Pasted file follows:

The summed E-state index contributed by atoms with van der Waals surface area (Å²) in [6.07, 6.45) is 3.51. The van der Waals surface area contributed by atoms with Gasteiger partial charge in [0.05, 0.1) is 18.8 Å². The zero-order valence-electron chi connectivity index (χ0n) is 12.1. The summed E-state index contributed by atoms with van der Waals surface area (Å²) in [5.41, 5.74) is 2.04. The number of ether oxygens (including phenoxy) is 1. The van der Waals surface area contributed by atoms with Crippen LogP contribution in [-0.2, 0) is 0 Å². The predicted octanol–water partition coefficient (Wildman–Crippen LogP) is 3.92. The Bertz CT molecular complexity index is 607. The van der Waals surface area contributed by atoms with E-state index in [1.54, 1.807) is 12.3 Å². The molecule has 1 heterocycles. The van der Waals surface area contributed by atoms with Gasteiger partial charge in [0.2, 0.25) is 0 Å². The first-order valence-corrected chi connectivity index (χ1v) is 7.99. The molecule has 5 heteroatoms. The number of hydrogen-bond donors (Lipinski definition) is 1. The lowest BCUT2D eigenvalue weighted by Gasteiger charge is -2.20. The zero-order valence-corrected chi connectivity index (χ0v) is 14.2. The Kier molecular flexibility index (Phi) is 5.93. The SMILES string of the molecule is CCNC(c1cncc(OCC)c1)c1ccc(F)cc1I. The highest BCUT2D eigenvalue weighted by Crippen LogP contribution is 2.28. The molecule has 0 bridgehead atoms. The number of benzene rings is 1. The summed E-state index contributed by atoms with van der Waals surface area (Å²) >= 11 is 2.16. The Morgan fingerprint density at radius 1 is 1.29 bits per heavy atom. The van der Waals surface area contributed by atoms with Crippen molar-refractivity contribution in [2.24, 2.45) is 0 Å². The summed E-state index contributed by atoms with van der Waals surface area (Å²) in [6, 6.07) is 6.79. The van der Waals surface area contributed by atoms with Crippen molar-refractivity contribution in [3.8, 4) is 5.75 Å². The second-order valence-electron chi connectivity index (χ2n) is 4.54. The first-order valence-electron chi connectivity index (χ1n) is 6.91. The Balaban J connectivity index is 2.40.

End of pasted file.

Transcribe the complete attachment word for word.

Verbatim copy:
The summed E-state index contributed by atoms with van der Waals surface area (Å²) in [6.07, 6.45) is 3.51. The van der Waals surface area contributed by atoms with Gasteiger partial charge in [0.05, 0.1) is 18.8 Å². The zero-order valence-electron chi connectivity index (χ0n) is 12.1. The summed E-state index contributed by atoms with van der Waals surface area (Å²) in [5.41, 5.74) is 2.04. The number of ether oxygens (including phenoxy) is 1. The van der Waals surface area contributed by atoms with Crippen LogP contribution in [-0.2, 0) is 0 Å². The predicted octanol–water partition coefficient (Wildman–Crippen LogP) is 3.92. The Bertz CT molecular complexity index is 607. The van der Waals surface area contributed by atoms with E-state index in [1.54, 1.807) is 12.3 Å². The molecule has 1 heterocycles. The van der Waals surface area contributed by atoms with Gasteiger partial charge in [0.2, 0.25) is 0 Å². The first-order valence-corrected chi connectivity index (χ1v) is 7.99. The molecule has 5 heteroatoms. The number of hydrogen-bond donors (Lipinski definition) is 1. The lowest BCUT2D eigenvalue weighted by Gasteiger charge is -2.20. The zero-order valence-corrected chi connectivity index (χ0v) is 14.2. The Kier molecular flexibility index (Phi) is 5.93. The SMILES string of the molecule is CCNC(c1cncc(OCC)c1)c1ccc(F)cc1I. The highest BCUT2D eigenvalue weighted by Crippen LogP contribution is 2.28. The molecule has 0 bridgehead atoms. The number of benzene rings is 1. The summed E-state index contributed by atoms with van der Waals surface area (Å²) >= 11 is 2.16. The Morgan fingerprint density at radius 1 is 1.29 bits per heavy atom. The van der Waals surface area contributed by atoms with Crippen molar-refractivity contribution in [2.24, 2.45) is 0 Å². The summed E-state index contributed by atoms with van der Waals surface area (Å²) in [6, 6.07) is 6.79. The van der Waals surface area contributed by atoms with Crippen molar-refractivity contribution in [3.8, 4) is 5.75 Å². The second-order valence-electron chi connectivity index (χ2n) is 4.54. The first-order valence-electron chi connectivity index (χ1n) is 6.91. The Balaban J connectivity index is 2.40.